Josephine, on the other hand, preferred more exotic scents that included cinnamon, musk and vanilla. Josephine loved the combination of these scents that were muskier and more seductive in essence. She also loved the floral scents when she revelled in lavishing baths splashed made by Houbigant’s ‘Quelques Fleurs’.

But how did it all begin…

For this, we have to go all the way back to Grasse, France, to the House of Rancé, which was known, at the time, for its exquisite perfumed gloves.

In 1795, Jean Francois Rancé diversified the company by specializing into producing perfumes. Rancé had total admiration for Napoleon and wanted to honor his hero with fragrances made especially for him. Amongst some of the fragrances created, he named one ‘Le Vainqueur’ (The Victor or the Conqueror). Josephine absolutely loved this scent on Napoleon. Being totally impressed; the Empress asked that something be created for herself as well. Rancé created L’Imperatrice for Josephine. He made sure to present it to her in a lovely Sevres porcelain box.

The most interesting thing about this story is that Napoleon specifically asked Rancé to create a clean and fresh fragrance that should not, however, overshadow the one to be created for Josephine. The perfumes had to be wonderfully pleasant on their own person as well as perfectly in harmony when they two lovers were together. Their scents blended perfectly while accentuating the blissful fragrance. The perfumes were so exquisite and original that courtiers everywhere were enthralled by the combination of these scents. Everyone wanted to smell like the Emperor and Empress!

Well Napoleon made sure that didn’t happen. So, what Napoleon wanted from Rancé was exclusivity. And, that, he got. The Conqueror demanded (and left specific instructions as well) that the scent not be reproduced or sold for 200 years!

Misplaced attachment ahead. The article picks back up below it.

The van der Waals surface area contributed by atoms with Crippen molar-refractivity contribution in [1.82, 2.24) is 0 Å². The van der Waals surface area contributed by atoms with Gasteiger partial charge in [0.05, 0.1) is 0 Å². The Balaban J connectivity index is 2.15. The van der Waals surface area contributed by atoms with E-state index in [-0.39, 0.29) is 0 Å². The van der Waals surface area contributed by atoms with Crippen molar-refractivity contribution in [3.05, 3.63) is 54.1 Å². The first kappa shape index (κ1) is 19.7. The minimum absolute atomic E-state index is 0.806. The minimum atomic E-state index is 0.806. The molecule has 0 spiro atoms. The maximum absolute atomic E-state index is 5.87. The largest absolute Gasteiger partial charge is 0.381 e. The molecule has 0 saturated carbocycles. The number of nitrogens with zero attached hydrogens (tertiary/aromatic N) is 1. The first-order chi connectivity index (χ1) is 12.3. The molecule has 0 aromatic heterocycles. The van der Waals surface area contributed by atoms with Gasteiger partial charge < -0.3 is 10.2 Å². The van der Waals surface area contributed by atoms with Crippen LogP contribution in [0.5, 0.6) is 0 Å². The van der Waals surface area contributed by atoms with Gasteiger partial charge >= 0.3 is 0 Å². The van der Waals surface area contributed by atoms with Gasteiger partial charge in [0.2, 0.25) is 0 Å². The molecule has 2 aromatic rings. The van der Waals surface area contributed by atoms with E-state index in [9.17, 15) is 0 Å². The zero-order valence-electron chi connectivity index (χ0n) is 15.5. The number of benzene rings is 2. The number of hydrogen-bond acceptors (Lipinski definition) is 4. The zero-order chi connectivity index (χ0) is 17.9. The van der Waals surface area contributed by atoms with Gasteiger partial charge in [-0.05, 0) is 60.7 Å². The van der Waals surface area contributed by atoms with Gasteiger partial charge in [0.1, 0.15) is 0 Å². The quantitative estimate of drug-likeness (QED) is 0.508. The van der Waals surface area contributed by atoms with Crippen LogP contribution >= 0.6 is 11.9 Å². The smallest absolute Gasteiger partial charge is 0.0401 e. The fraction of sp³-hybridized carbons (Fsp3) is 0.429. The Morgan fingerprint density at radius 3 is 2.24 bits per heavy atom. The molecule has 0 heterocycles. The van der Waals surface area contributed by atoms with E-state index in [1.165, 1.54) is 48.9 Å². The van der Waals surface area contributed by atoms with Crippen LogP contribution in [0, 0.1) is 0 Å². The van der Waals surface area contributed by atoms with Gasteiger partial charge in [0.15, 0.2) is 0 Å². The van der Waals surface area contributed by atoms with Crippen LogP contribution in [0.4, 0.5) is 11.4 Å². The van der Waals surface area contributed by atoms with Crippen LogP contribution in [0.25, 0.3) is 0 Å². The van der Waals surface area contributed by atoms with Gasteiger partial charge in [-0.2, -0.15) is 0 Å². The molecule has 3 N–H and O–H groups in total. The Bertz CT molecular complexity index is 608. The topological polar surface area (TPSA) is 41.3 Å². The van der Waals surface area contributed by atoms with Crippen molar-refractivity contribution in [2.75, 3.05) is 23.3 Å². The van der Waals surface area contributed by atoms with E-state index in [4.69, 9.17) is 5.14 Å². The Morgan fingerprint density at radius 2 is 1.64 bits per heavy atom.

After 1805, Rancé moved its location to Milan, Italy, where it still operates today. You could say that the 200 years are finally up since Rancé re-launched both fragrances a few years ago. ‘L’Imperatrice’ has been renamed ‘Josephine’ and sells for about $80 for a 50 ml.

'Josephine' perfume

Bonaparte’s perfume, 'Le Vainqueur'

I really believe that scents do tell you a lot about a person. It’s not only about hygiene and cleanliness…perfume is in some way a means of communication…You can be attracted, interested, calmed, excited… or even repelled by it- it’s such a personal thing. I recall a passage in the Josephine trilogy that describes Josephine picking up one of Bonaparte’s shirts and inhaling his scent for comfort when she missed him…wonder if it was filled with that citrusy aroma that made him all hers…

For a review of Rance Josephine (the perfume) see:



Wednesday, April 22, 2009

Must be...Award Season!

Another wonderful Award! What can a girl say…I’m especially honored- and – totally thrilled!

The exquisitely talented, charming and ever-so-nice Catherine from A Thousand Clapping Hands, has bestowed me with this incredible “Renee Award”.

"It is one of the most meaningful awards in the blogworld because it honors someone who is incredibly inspirational in her intelligent and witty writing. And by doing so, this award celebrates women's smart, strong, and inspirational spirit. These women are like Renee; the acorn, a small package becoming a tall and sturdy oak giving more acorns, becoming tall and sturdy oaks, giving acorns..."

I would like to pass this award on to:

Ingrid at Blog of a Bookworm for her delightful reviews which continue to inspire as well as inform

Joy at Cupid’s Charm for her interesting posts on Marie Antoinette- and her creativity

Judith at Paris Atelier who continuously amazes me with her fabulous finds

Sue at the Book Chook for the best-ever reviews on children's books

Arleigh at for her wonderful reviews, non-stop giveaways and oh-so-informative site


I’ve just been awarded another Proximidade Award! (Hey, a girl can never have too many of these). I have to thank the super-nice Susan of Writer of Queens for this one. Thanks Susan! Go check out her blog…it’s all about royalty.


Tuesday, April 21, 2009